Faculty Senate discusses Safer Spaces Resolution
The measure was jointly developed with students in the wake of last summer’s movement for racial justice.
February 2, 2021
The first Metropolitan State University of Denver Faculty Senate meeting of 2021 saw an in-depth discussion around a component of the school’s commitment to become an anti-racist institution as expressed by the Board of Trustees last June 16.
Kat Martinez, Ph.D., director/chair, Gender Institute for Teaching and Advocacy; Douglas Mpondi, Ph.D., chair, Department of Africana Studies; Adriana Nieto, Ph.D., chair, Department of Chicana/o Studies and X Johnson, GITA student staff and Student Government Association representative, provided a first read of the Safer Spaces Resolution. The measure was jointly developed with students in the wake of last summer’s movement for racial justice after the killing of George Floyd by a Minneapolis police officer.
Faculty Senate President Katia Campbell, Ph.D. (communication studies), noted that the resolution’s passage would not make immediate absolute changes but would open up further discussion and engagement.
“Our departments have a long legacy of engaging in responding to injustice,” Nieto said. “It’s not easy; there’s not a quick solution, but we have to honor the experiences and stories our students tell us at a place where we say we want to be an anti-racist institution.”
One of the elements proposed includes disallowing police presence in MSU Denver spaces and operationalizing alternative mechanisms of community support as an effort “allowing all students, especially students of color who experience increased police harassment and state violence, the space to learn, create community and assemble on campus,” as outlined by the text’s authors.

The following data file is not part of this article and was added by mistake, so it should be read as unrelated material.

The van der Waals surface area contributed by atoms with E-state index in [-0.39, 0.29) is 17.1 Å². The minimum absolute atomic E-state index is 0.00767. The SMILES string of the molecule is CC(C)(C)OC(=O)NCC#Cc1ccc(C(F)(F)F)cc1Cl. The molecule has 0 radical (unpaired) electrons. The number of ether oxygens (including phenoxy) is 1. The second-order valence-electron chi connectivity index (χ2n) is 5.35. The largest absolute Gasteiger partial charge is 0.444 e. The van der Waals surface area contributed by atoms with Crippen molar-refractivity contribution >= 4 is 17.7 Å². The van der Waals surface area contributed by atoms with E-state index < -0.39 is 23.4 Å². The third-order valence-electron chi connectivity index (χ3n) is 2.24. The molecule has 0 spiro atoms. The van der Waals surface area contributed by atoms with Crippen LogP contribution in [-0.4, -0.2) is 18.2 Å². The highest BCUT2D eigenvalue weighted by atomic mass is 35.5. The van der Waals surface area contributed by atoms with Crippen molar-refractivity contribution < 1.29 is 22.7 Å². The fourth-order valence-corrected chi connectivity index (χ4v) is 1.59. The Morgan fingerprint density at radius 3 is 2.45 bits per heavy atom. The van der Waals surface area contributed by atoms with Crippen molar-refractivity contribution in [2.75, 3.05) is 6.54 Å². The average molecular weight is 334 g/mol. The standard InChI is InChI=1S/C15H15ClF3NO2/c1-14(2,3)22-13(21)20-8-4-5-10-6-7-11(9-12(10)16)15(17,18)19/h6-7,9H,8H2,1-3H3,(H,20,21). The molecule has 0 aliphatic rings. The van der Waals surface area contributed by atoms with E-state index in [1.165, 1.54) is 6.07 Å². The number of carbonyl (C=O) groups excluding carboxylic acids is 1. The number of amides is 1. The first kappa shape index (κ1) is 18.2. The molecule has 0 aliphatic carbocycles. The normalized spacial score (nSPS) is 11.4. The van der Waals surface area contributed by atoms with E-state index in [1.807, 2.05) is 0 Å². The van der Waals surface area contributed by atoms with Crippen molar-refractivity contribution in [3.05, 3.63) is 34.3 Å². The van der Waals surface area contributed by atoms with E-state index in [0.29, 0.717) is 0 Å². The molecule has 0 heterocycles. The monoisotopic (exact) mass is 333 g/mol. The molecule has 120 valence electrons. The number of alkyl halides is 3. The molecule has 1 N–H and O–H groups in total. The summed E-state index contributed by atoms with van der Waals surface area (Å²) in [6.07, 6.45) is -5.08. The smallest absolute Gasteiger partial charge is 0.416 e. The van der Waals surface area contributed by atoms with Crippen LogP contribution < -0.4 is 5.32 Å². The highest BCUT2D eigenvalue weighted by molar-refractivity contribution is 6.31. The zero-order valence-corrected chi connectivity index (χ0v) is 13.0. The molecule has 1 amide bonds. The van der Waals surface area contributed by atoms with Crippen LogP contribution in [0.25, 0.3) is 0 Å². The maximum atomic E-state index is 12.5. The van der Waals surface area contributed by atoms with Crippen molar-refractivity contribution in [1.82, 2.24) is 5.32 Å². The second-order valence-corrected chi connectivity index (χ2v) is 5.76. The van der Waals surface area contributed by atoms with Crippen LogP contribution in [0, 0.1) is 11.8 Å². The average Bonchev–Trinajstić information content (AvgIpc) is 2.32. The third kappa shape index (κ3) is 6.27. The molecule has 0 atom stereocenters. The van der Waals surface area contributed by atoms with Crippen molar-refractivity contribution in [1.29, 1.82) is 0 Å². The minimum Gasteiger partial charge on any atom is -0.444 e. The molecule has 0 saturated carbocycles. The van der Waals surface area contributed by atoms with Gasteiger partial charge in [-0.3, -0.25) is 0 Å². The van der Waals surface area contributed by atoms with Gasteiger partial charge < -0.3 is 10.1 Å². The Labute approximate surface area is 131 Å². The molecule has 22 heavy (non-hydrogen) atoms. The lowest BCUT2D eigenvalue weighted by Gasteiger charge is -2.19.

Andrea Borrego, Ph.D. (criminal justice and criminology), addressed the lack of access to comprehensive data on police violence and historical ties of police to slave patrols as structural challenges that impact students to this day.
“When we talk about this resolution, it’s because police are not a symbol of safety for everyone,” she said. “We need safer spaces for students, especially BIPOC students, to not relive trauma they may have experienced and be able to focus on learning.”
Johnson echoed this sentiment with a personal connection.
“When I come into the classroom, so does my salient identity as a Black man with my lived experience,” he said. “And when we create a safer institution for our most marginalized communities, it benefits us all.”
Other items in the resolution include revamping purchasing practices as a state institution and divestment from specific corporate partners.
“If we’re approaching our colleagues, dialogue and civility are key, instead of personal attacks,” she added.
Nieto asked for any questions to be directed simultaneously to her, Martinez and Mpondi. To ensure for access and procedural adherence, the Feb. 3 second read will be postponed; the Senate will then proceed accordingly, after further discussions with the authors of the resolution and the Executive Committee.
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